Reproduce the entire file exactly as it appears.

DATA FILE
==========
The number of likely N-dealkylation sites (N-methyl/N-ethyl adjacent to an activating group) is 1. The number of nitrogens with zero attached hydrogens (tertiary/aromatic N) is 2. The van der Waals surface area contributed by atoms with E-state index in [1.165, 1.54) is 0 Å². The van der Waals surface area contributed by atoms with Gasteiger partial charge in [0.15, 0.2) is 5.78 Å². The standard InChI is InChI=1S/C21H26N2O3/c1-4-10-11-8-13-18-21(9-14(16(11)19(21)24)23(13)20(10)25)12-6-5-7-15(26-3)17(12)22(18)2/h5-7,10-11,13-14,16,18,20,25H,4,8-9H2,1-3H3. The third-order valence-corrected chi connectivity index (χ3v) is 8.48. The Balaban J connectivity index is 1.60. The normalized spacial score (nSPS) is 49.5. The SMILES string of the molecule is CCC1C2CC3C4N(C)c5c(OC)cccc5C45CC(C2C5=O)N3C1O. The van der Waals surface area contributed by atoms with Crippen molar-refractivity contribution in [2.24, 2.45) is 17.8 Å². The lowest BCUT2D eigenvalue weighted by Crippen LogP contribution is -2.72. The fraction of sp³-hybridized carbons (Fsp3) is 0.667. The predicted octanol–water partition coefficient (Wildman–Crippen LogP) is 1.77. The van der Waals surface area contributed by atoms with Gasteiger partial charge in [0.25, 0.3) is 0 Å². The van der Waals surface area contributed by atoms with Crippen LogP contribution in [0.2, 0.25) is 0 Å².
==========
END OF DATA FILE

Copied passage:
The number of likely N-dealkylation sites (N-methyl/N-ethyl adjacent to an activating group) is 1. The number of nitrogens with zero attached hydrogens (tertiary/aromatic N) is 2. The van der Waals surface area contributed by atoms with E-state index in [1.165, 1.54) is 0 Å². The van der Waals surface area contributed by atoms with Gasteiger partial charge in [0.15, 0.2) is 5.78 Å². The standard InChI is InChI=1S/C21H26N2O3/c1-4-10-11-8-13-18-21(9-14(16(11)19(21)24)23(13)20(10)25)12-6-5-7-15(26-3)17(12)22(18)2/h5-7,10-11,13-14,16,18,20,25H,4,8-9H2,1-3H3. The third-order valence-corrected chi connectivity index (χ3v) is 8.48. The Balaban J connectivity index is 1.60. The normalized spacial score (nSPS) is 49.5. The SMILES string of the molecule is CCC1C2CC3C4N(C)c5c(OC)cccc5C45CC(C2C5=O)N3C1O. The van der Waals surface area contributed by atoms with Crippen molar-refractivity contribution in [2.24, 2.45) is 17.8 Å². The lowest BCUT2D eigenvalue weighted by Crippen LogP contribution is -2.72. The fraction of sp³-hybridized carbons (Fsp3) is 0.667. The predicted octanol–water partition coefficient (Wildman–Crippen LogP) is 1.77. The van der Waals surface area contributed by atoms with Gasteiger partial charge in [0.25, 0.3) is 0 Å². The van der Waals surface area contributed by atoms with Crippen LogP contribution in [0.2, 0.25) is 0 Å².